Renias Mhlongo and I come from vastly different backgrounds.

As a child, I ate three nourishing meals a day. Renias was malnourished until age 13. I went to a good model C school and qualified with a matric. Renias did not go to school. He grew up as a hunter-gatherer and learned ecological literacy.

He is extraverted and confident. I am introverted and reserved.

He loves soccer and I love rugby.

We speak different languages.

Apartheid’s segregation policies meant we lived separately.

Under this system, my people were advantaged. Renias’s people were exploited. My safety net is my skills and financial foundation. Renias’s is his tightknit community.

When we select someone for our team, Renias chooses someone he thinks needs an income and a purpose. I will choose someone who has the requisite skills and knowledge to perform the task.

On first meeting, I labeled Renias as uneducated, entitled and angry. He saw me as disinterested, arrogant and apprehensive.

What Renias represented threatened me. And to him, I was temporary and exploitable.

We have profoundly different views of the world.

And yet we formed a productive and trusting relationship that has endured for 25 years.

This has produced genuine fruits.

  • We co-created the Tracker Academy NGO, which has trained 170 professional wildlife trackers.
  • We’ve traveled the world. Training trackers and developing conservation programmes in remote and wild places.
  • Our cultural diversity keynote presentation is in high demand from corporate clients.
  • We have co-created a product called Tracking Success. This introduces the tracking metaphor to business leaders to improve organisational health.

Trust has sustained us through thick and thin. What did we do to build it in our relationship?

It boils down to five things.

Patagonia Puma Wildlife Tracking With Alex & Renias

  1. Shared experiences

We have experienced terror, loss, deprivation, thrill, and plenty together. And we survived!

We’ve escaped animal attacks. Confronted financial burden. Faced family loss. Endured freezing temperatures. We’ve traveled widely and experienced the joy of our students graduating.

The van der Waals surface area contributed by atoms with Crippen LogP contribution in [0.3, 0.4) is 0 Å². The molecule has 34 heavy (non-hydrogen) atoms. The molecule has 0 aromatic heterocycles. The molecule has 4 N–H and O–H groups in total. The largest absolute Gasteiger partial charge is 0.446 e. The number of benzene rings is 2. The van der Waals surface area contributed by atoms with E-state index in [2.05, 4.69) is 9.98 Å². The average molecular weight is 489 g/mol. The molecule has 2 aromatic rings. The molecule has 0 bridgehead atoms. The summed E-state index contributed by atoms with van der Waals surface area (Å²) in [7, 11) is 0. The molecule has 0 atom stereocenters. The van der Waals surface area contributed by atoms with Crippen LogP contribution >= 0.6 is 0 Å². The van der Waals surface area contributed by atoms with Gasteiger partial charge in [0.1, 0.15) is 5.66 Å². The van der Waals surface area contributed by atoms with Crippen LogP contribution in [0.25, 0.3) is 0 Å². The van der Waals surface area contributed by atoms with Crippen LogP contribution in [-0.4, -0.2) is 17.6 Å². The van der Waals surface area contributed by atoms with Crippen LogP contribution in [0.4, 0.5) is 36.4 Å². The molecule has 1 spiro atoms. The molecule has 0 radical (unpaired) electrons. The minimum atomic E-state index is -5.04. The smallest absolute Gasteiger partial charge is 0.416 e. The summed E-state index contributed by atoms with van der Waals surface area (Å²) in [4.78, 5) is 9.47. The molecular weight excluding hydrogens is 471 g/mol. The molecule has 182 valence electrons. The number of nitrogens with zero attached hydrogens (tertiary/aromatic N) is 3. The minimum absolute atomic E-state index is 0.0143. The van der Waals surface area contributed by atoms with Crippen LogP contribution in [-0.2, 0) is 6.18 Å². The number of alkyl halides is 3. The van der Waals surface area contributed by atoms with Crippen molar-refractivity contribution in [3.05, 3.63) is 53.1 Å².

Facing hardship, adventure and risk together has unified us.

It has built a deep well of shared meaning, and respect between us. We dismantled barriers and built a relationship – a place where we both belong.

  1. Traveling out of our comfort zones

We have opened our lives to each other. We learned each other’s languages. We invested personal time to visit and learn about each other’s families. We both adopted the respectful behavioural practices of one another’s cultures.

Renias got certified as a guide and I qualified as a tracker. I learned the rules of soccer and he learned the rules of rugby.

At times this was a struggle. It took intention and conscious effort to overcome obstacles. Learning about each other’s lives and circumstances remains constant.

Motivational Speaker Leopard

  1. Committing to competence

Our trust was founded on competence. From the moment Renias saved us from a leopard I trusted in his ability. Competence became our currency. Over time I developed technical competence too. Now Renias relies on my ability.

We expect continuous self-improvement and candid feedback. Developing our expertise is both our individual and collective responsibility – a commitment we have made to each other.

There is no ‘leader’ in the hierarchical sense. We both lead. Authority is assumed based on the skillset required in a given moment – it is dynamic. We are equally accountable.

  1. Demonstrating character

We practice straight talk, in a respectful way. But we don’t sugarcoat. This is hard sometimes, but we know it’s vital. We are also very transparent, especially with money. Trust flows because we are honest and vulnerable with each other.

We regularly discuss our victories, failures and financial situation. Feedback is regular and we admit to our mistakes. We are loyal to each other, but not blindly.

We both experience a strong sense of mutual support and allegiance. Our default position is to trust – a characteristic that has grown with time.

  1. Being consistent

Today our friendship is deep and alive. This is no accident. We show up for each other repeatedly and can depend on each other. This has been so important.

Reliance and dependability is a feature of our relationship. It sustains it. In the beginning, I was purposeful about my words and actions until they became second nature. And Renias always demonstrates remarkable calmness in challenging interactions.

We know that a breakdown in our relationship poses a safety risk to us. We accept that our relationship is the priority if we are to remain a productive team. We only have one agenda: to be the best wildlife tracking team we can be.

The power of trust has enriched our lives. And has given our relationship an unshakeable foundation.

Initially, the odds were stacked against us. But we kept at it, invested in each other and stayed the course.

I’m so glad we did.



6 replies
  1. Grant Ashfield
    Grant Ashfield says:

    A beautiful piece Alex. So descriptive of the unique relationship you and Renias share. Thank you for sharing your 5 trust lessons. These are very practical. I take a lot away from this. Grant


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